So the favorite part for me is when you take that right off of Comm. Ave., going up Hereford, and then finally taking that left onto Boylston. Because there’s no crowd like Boston. There’s no excitement like it. To come down there and see that finish line — it’s the best feeling in the world.
BDC: This year is also the first time the race has fallen on April 15th since the bombings in 2013. How are you feeling about running the race on that anniversary?
WE: Well every year, and I’ve done it the last three years, I can’t help but think of the victims. … We can never lose sight of the lives we lost that day, as well as all the poor victims who suffer with the wounds of that terrible day.
So it’s always a happy day, but it will always be a solemn day because we will never forget the victims.
BDC: When we last spoke, you had the goal of running Boston 20 times and 60 marathons total. Is that still your goal?
WE: I’d still like to hit 60. … Me and my son are signed up for one [in May]. So as long as my legs hold up — I’ve always said it’s good for you mentally as well as physically. I try to encourage my police officers here at Boston College, and always in the BDP, to do it more for their mental health than for their physical health. Because it’s a good stress reliever.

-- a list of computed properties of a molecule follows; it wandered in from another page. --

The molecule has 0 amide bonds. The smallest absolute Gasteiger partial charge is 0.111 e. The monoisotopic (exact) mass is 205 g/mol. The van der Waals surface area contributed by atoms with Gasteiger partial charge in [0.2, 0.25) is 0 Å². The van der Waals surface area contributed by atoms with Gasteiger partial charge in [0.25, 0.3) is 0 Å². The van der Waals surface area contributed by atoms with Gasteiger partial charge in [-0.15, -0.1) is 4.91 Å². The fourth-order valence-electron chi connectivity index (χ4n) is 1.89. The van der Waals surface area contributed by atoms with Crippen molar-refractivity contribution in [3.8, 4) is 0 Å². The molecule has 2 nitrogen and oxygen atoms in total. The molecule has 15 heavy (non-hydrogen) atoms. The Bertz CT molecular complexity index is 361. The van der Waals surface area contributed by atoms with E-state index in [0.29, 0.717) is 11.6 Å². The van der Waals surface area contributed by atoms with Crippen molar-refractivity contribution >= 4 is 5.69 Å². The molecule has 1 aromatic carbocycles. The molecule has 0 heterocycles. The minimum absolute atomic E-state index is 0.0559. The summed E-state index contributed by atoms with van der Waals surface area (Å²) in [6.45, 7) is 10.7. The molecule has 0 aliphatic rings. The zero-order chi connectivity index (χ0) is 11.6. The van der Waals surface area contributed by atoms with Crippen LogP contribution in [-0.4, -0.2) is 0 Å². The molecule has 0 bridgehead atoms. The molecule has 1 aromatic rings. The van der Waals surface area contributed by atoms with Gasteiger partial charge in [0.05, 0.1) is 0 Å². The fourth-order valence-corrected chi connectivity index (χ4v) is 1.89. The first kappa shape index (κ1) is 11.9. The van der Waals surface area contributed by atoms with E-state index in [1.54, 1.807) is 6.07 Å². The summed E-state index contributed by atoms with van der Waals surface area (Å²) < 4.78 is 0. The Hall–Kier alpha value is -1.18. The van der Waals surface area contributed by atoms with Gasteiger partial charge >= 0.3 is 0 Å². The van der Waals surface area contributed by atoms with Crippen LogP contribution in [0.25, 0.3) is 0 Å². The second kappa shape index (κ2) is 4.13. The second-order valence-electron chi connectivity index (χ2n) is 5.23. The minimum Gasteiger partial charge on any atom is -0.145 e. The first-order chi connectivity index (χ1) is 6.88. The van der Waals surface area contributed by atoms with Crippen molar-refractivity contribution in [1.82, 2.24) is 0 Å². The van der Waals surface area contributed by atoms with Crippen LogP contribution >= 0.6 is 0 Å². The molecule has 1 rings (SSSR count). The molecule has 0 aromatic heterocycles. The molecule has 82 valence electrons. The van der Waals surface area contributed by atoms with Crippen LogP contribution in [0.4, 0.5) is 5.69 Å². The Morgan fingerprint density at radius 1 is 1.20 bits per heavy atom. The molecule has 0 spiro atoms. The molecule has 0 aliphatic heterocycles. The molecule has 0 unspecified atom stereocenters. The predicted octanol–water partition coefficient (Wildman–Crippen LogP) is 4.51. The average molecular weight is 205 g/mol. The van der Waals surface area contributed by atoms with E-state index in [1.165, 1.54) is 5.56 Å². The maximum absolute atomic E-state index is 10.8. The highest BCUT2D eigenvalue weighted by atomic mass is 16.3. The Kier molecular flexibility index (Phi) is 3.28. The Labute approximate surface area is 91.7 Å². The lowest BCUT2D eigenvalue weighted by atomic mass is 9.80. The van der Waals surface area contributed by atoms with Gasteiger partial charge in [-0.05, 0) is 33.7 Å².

I always thought that’s what made me work more than anything. Getting through the Boston Marathon, that terrible ordeal, and even the stress of being the police commissioner, I always thought that as long as I got my run in every day, I could accomplish anything. So I’m a big supporter for mental and physical health for law enforcement and that’s why I always ran.
I hope I set a good example for all those in law enforcement. That even after 38 years, I’m still running.
BDC: Is there anything else you want to say about running the marathon this year or in general?
WE: I just wish everybody a lot of luck. And obviously — really enjoy the experience. It’s a great marathon. Let’s hope the weather cooperates a lot more than it did last year. And I always say, just make sure, don’t pass up on a water stop. Take water all the time. Go easy on the hills, and take in all the excitement. There’s no other marathon like it.